Reading is a beautifully simple way to incorporate Hygge into your life. Reading is indulgent, explorative, comforting, nostalgic, exciting, emotional, and evokes your imagination. What could be more Hygge?

Reading does not exact complex rituals from the reader. You can simply snuggle up on the couch or your bed with a good book and feel the comfort of Hygge immediately. Or you could include more to the time spent. You could light candles, bring a notebook to make notes and highlight passages in the book. You could make yourself a sweet dessert to nibble on or curl up under a fluffy blanket. You can read in the bath, the car, in the park, by the fireplace, anywhere your heart desires (just not while driving please).

As a new mom it can be hard to carve out the time to read, though you better believe I make the time! But I also have really become engrossed in my audio books like never before. I have even gone so far as to download some of my most cherished books in audio format so I can listen to them while I am caring for Jimmy.

Hygge is also a social activity. Book clubs are wonderful ways to bring people of various backgrounds and perspectives into the same space. In the last few months my nieces created a book club for our family. Each month we meet together at one of our houses and discuss the latest book. We also indulge in some absolutely delicious goodies! One thing I have been amazed at is that though we are all members of the same family we have varying viewpoints on the books we read.

For instance, last month we read "The hound of the Baskervilles" By Sir Arthur Conan Doyle. As I read the book, I was often overcome by the chauvinistic stance of the author especially in how the lone woman of the story was portrayed. I voiced my disgust of this at the book club and my sister and mother defended the points that it was written at a time, the Victorian Era, in which this was the norm and that we should not impose our modern viewpoint on the story. I could totally see what they were talking about, but it did not remove the metallic taste of disappointment from my mouth.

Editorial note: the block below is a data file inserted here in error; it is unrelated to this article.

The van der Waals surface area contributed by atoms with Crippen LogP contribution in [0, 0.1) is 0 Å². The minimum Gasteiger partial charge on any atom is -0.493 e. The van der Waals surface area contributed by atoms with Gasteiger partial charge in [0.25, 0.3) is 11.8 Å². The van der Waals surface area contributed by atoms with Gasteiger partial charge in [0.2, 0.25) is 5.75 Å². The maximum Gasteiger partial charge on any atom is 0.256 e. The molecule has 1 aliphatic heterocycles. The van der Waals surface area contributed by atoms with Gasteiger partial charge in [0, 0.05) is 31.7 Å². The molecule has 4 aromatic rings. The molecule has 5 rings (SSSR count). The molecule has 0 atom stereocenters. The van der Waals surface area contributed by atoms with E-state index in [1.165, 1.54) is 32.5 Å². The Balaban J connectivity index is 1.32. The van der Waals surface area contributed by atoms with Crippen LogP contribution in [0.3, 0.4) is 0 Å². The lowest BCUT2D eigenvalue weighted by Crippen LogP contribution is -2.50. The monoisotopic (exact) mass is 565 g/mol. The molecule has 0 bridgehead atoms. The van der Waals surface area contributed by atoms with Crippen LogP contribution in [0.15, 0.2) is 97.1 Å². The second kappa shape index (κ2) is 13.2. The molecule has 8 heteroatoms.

The night was full of lively debate but also full of love and laughter - all things Hygge.

Contemplation Corner

Let's end this episode with that quote from Brene Brown I quoted earlier. It is so good it bears repeating.

“True belonging requires us to believe in and belong to ourselves so fully that we can find sacredness both in being a part of something and in standing alone when necessary. But in a culture, that’s rife with perfectionism and pleasing, and with the erosion of civility, it’s easy to stay quiet, hide in our ideological bunkers, or fit in rather than show up as our true selves and brave the wilderness of uncertainty and criticism. But true belonging is not something we negotiate or accomplish with others; it’s a daily practice that demands integrity and authenticity. It’s a personal commitment that we carry in our hearts.” - Brene Brown.